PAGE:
• Expressions by the man that they see themselves as a failure, a loser
  • Sees themselves as a burden to their loved ones
  • Discussing suicide options in conversations with others, such as “If you were to kill yourself how would you do it?”
  • Making changes to their will or family trust
  • Changes in sleeping patterns
  • Drug or alcohol abuse
  • Persistent depressed mood, feelings of hopelessness and despair
  • Obtaining a weapon
  • Giving away valued possessions
  • Suddenly engaging in high-risk behaviors
  • Devastating financial circumstances or loss of job
  • Loss of a significant other, grief
  • Isolating behaviors, avoiding activities and social outings once enjoyed
  • Changes in appearance, lack of interest in hygiene
  • Recent life crisis, such as divorce or diagnosed serious medical condition
  • Slowed thinking or motor skills
  • Extreme fatigue

Depression and Signs of Suicide in Men

People mistakenly believe that only women struggle with depression. In reality, more than six million men in the U.S. are clinically depressed each year, and often that is accompanied by substance abuse and a secondary mental health condition like anxiety. Even so, men are reluctant to admit they need help or treatment for their depression, which only makes the condition and the consequences from it that much worse, including the male propensity to completing a suicide attempt.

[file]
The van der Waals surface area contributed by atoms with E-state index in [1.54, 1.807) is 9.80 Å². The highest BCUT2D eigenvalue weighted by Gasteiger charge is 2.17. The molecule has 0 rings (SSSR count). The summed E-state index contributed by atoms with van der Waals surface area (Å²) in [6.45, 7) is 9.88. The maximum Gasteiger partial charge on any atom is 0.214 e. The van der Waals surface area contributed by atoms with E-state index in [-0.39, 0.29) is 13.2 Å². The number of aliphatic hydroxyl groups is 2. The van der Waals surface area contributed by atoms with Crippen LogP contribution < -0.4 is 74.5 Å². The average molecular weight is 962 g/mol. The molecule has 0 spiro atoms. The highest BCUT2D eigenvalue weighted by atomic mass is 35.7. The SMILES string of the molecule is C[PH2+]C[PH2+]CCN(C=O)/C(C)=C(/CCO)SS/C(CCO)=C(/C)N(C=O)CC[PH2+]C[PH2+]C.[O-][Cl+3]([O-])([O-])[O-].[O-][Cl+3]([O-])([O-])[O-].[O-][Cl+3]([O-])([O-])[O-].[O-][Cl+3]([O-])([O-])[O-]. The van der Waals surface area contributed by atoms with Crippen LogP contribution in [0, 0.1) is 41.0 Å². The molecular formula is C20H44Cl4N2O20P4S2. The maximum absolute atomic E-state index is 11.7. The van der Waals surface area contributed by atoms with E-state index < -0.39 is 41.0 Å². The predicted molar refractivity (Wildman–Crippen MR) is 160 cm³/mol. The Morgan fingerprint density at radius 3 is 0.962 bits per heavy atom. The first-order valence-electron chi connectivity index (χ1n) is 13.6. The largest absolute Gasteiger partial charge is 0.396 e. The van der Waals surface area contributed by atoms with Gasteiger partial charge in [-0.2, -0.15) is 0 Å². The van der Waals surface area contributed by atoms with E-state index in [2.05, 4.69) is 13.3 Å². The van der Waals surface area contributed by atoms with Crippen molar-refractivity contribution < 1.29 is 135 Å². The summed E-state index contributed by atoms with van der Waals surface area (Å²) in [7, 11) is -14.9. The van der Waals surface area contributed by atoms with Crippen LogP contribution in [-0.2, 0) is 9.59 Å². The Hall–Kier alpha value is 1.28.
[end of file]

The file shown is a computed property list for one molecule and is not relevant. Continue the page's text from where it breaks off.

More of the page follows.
The symptoms of depression include:

  1. Depressed mood most of the day, nearly every day, as indicated by either subjective report or observation made by others.
  2. Markedly diminished interest or pleasure in all, or almost all, activities more of the day, nearly every day.
  3. Significant weight loss when not dieting or weight gain, or decrease or increase in appetite nearly every day.
  4. Insomnia or hypersomnia nearly every day.
  5. Psychomotor agitation or retardation nearly every day.
  6. Fatigue or loss of energy nearly every day.
  7. Feelings of worthlessness or excessive or inappropriate guilt nearly every day.
  8. Diminished ability to think or concentrate, or indecisiveness, nearly every day.
  9. Recurrent thoughts of death, recurrent suicidal ideation without a specific plan, or a suicide attempt or a specific plan for committing suicide.